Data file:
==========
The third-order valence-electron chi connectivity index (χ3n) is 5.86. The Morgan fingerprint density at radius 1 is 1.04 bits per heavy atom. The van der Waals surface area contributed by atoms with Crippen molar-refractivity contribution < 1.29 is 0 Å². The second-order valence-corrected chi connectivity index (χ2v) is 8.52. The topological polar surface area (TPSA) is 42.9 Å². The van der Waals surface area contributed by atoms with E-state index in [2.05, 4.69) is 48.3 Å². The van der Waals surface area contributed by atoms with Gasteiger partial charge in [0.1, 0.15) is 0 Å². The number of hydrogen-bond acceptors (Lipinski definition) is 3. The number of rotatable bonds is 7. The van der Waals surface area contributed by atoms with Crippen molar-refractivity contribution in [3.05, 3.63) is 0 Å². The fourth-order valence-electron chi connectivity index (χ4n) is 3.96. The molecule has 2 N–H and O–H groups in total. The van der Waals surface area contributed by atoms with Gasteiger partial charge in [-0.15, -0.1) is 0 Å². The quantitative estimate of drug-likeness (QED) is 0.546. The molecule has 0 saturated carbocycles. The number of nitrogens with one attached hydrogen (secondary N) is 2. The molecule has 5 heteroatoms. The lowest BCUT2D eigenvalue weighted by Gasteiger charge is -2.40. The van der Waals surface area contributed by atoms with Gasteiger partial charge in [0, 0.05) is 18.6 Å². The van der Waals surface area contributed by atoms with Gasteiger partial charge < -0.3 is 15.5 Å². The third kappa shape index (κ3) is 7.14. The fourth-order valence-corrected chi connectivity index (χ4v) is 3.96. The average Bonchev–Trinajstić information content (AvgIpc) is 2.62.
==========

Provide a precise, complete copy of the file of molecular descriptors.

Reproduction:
The third-order valence-electron chi connectivity index (χ3n) is 5.86. The Morgan fingerprint density at radius 1 is 1.04 bits per heavy atom. The van der Waals surface area contributed by atoms with Crippen molar-refractivity contribution < 1.29 is 0 Å². The second-order valence-corrected chi connectivity index (χ2v) is 8.52. The topological polar surface area (TPSA) is 42.9 Å². The van der Waals surface area contributed by atoms with E-state index in [2.05, 4.69) is 48.3 Å². The van der Waals surface area contributed by atoms with Gasteiger partial charge in [0.1, 0.15) is 0 Å². The number of hydrogen-bond acceptors (Lipinski definition) is 3. The number of rotatable bonds is 7. The van der Waals surface area contributed by atoms with Crippen molar-refractivity contribution in [3.05, 3.63) is 0 Å². The fourth-order valence-electron chi connectivity index (χ4n) is 3.96. The molecule has 2 N–H and O–H groups in total. The van der Waals surface area contributed by atoms with Gasteiger partial charge in [-0.15, -0.1) is 0 Å². The quantitative estimate of drug-likeness (QED) is 0.546. The molecule has 0 saturated carbocycles. The number of nitrogens with one attached hydrogen (secondary N) is 2. The molecule has 5 heteroatoms. The lowest BCUT2D eigenvalue weighted by Gasteiger charge is -2.40. The van der Waals surface area contributed by atoms with Gasteiger partial charge in [0, 0.05) is 18.6 Å². The van der Waals surface area contributed by atoms with Gasteiger partial charge < -0.3 is 15.5 Å². The third kappa shape index (κ3) is 7.14. The fourth-order valence-corrected chi connectivity index (χ4v) is 3.96. The average Bonchev–Trinajstić information content (AvgIpc) is 2.62.